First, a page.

Theron was created for the comic (albeit from certain elements already in place), but he's also connecting tissue for the larger Star Wars: The Old Republic story. With Theron, we get a character who naturally links to more of the game’s plotlines than any single existing character, and who still has a story of his own. You’ll see exactly what that means in the comic itself, but suffice it to say that The Lost Suns takes a winding road through The Old Republic’s mythology.
Q: Is there any chance Theron might appear in The Old Republic game?
Not during the time period covered by the comic - he’s plenty busy there! - but there are a number of characters who do cross over between the comic and the game. In addition, the events from the comic have profound repercussions on the plots in the game… sometimes in obvious ways, more subtly elsewhere.
Q: How did you find writing for a comic series different from writing for a game?
The strength of games, as a medium, is interactivity - telling stories where the players make the big choices, experience the emotional trials, and exhilarating successes firsthand. In a non-interactive story, compelling adventures and believable characters are just as important, but you approach them differently - you can tell more personal stories in a linear medium like comics, because you know exactly how your characters feel.
Here’s a more subtle difference - comics are easy to reread, because they’re short and highly visual. What that means is that I can, for example, write all sorts of elements into issue one that a reader will interpret differently on a second look (or after finishing the whole series). That’s something you try to do in a game, too, but the impact gets diluted because games are big and take time to replay; with a comic, all those subtle details and elements rich for reinterpretation are part of how you make a page worth its price.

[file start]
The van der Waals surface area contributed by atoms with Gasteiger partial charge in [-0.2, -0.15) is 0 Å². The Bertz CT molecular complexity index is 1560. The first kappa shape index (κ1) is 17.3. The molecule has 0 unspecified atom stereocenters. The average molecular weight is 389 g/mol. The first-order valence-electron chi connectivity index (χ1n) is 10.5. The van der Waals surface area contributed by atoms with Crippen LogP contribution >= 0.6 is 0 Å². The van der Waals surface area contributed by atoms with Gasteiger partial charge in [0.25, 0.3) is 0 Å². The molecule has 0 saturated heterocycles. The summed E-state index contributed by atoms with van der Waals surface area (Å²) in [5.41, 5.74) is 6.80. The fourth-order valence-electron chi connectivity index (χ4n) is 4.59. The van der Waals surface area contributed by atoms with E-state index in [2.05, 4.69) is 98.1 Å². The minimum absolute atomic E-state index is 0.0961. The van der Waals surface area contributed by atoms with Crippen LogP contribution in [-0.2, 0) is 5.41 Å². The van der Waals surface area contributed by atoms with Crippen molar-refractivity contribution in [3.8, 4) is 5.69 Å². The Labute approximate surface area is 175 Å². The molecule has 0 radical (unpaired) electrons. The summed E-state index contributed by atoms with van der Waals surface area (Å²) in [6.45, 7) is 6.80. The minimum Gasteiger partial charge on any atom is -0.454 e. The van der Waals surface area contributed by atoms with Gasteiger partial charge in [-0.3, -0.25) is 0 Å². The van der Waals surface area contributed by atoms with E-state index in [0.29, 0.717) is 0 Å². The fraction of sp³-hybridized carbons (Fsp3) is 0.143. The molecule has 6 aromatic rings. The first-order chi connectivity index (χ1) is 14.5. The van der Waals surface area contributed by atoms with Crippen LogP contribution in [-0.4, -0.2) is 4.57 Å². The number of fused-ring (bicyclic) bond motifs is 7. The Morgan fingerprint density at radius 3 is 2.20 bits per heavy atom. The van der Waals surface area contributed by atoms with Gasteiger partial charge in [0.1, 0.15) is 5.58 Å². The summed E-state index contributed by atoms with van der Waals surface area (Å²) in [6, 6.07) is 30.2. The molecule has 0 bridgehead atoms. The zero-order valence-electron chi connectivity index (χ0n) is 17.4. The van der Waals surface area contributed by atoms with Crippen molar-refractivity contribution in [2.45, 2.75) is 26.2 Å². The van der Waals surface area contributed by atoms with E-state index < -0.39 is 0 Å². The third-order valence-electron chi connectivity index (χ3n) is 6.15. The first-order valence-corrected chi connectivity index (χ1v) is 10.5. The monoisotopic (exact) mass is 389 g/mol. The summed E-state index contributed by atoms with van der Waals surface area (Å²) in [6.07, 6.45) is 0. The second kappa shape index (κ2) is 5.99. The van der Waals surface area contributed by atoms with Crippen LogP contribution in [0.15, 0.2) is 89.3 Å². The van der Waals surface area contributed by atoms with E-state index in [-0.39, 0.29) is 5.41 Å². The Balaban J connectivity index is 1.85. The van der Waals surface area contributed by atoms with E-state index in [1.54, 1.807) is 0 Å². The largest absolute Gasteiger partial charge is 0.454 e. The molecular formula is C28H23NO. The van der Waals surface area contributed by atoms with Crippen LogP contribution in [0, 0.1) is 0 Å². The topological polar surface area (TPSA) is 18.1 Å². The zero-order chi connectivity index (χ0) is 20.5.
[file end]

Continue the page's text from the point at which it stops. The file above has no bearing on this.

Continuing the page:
Q: What will Star Wars: The Old Republic players get from reading The Lost Suns?
Players will get a first look at the setting they’ll be fighting for; answers to mysteries we’ve been teasing for years; about a hundred pages’ worth of aliens, outfits, spaceships, and landscapes based on game content (along with our share of original designs); and, if we do our job right, a really fun Star Wars story.
Q: What will comic fans find in the series that might draw them to play The Old Republic?
The Lost Suns doesn’t require any knowledge of The Old Republic (and assumes very little knowledge of Star Wars in general) to enjoy - so hopefully, comic fans will see the universe we’ve got, where Jedi and Sith number in the thousands and protect a Galactic Republic and a Sith Empire at the height of their power, and be intrigued enough to stick around. If the epic battles between the forces of light and dark or the gritty, down-to-earth struggles of the galaxy’s ordinary men and women don’t convince them, well - no one can say we didn’t try!
Q: Are there any characters, classes or locations in The Old Republic that you’d love to feature in a future comic series?
I was thrilled to write Blood of the Empire and The Lost Suns, and Dark Horse picked out a wonderful set of artistic collaborators in George Freeman, Dave Ross, Mark McKenna and Michael Atiyeh; I’d love to try my hand at a third series, though it’ll all depend on how The Lost Suns is received.
Given the opportunity, I’d happily flip between telling stories from the Republic and Imperial perspectives for a while - variety is good for a writer, and after scripting scenes on both Dromund Kaas and Coruscant, I’m ready to do more of both. In addition, Nar Shaddaa was great fun to write in-game - all glitter, neon and sleaze - but I haven’t had an excuse to squeeze it into a comic yet.
Thanks to Alexander for his time in answering these questions. Don’t forget to pick up Star Wars: The Old Republic - The Lost Suns from your local comics shop from June 8th.